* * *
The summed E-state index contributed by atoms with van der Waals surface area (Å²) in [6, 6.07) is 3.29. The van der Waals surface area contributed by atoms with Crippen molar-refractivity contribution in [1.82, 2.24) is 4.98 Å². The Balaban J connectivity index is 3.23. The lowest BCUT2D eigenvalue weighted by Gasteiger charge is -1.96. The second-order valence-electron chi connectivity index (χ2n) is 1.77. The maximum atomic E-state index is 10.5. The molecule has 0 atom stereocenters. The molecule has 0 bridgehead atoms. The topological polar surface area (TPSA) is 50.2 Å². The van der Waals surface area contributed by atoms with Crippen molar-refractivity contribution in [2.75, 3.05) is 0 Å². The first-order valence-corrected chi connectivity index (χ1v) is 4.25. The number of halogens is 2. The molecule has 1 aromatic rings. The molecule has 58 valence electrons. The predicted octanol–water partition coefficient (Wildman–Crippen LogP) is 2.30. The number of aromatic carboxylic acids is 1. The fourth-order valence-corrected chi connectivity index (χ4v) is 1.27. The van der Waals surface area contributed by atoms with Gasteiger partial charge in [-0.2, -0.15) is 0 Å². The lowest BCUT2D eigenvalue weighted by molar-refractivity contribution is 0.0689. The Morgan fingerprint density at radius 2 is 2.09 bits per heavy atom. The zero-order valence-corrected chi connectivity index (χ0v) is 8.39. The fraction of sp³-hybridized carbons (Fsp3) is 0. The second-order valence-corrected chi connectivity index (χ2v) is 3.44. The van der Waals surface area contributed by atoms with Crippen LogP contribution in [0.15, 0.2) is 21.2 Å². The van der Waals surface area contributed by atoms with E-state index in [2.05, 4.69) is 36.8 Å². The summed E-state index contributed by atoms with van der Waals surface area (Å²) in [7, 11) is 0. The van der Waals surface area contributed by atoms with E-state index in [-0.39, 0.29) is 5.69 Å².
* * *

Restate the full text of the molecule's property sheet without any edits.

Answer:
The summed E-state index contributed by atoms with van der Waals surface area (Å²) in [6, 6.07) is 3.29. The van der Waals surface area contributed by atoms with Crippen molar-refractivity contribution in [1.82, 2.24) is 4.98 Å². The Balaban J connectivity index is 3.23. The lowest BCUT2D eigenvalue weighted by Gasteiger charge is -1.96. The second-order valence-electron chi connectivity index (χ2n) is 1.77. The maximum atomic E-state index is 10.5. The molecule has 0 atom stereocenters. The molecule has 0 bridgehead atoms. The topological polar surface area (TPSA) is 50.2 Å². The van der Waals surface area contributed by atoms with Crippen molar-refractivity contribution in [2.75, 3.05) is 0 Å². The first-order valence-corrected chi connectivity index (χ1v) is 4.25. The number of halogens is 2. The molecule has 1 aromatic rings. The molecule has 58 valence electrons. The predicted octanol–water partition coefficient (Wildman–Crippen LogP) is 2.30. The number of aromatic carboxylic acids is 1. The fourth-order valence-corrected chi connectivity index (χ4v) is 1.27. The van der Waals surface area contributed by atoms with Gasteiger partial charge in [-0.2, -0.15) is 0 Å². The lowest BCUT2D eigenvalue weighted by molar-refractivity contribution is 0.0689. The Morgan fingerprint density at radius 2 is 2.09 bits per heavy atom. The zero-order valence-corrected chi connectivity index (χ0v) is 8.39. The fraction of sp³-hybridized carbons (Fsp3) is 0. The second-order valence-corrected chi connectivity index (χ2v) is 3.44. The van der Waals surface area contributed by atoms with Crippen LogP contribution in [0.15, 0.2) is 21.2 Å². The van der Waals surface area contributed by atoms with E-state index in [2.05, 4.69) is 36.8 Å². The summed E-state index contributed by atoms with van der Waals surface area (Å²) in [7, 11) is 0. The van der Waals surface area contributed by atoms with E-state index in [-0.39, 0.29) is 5.69 Å².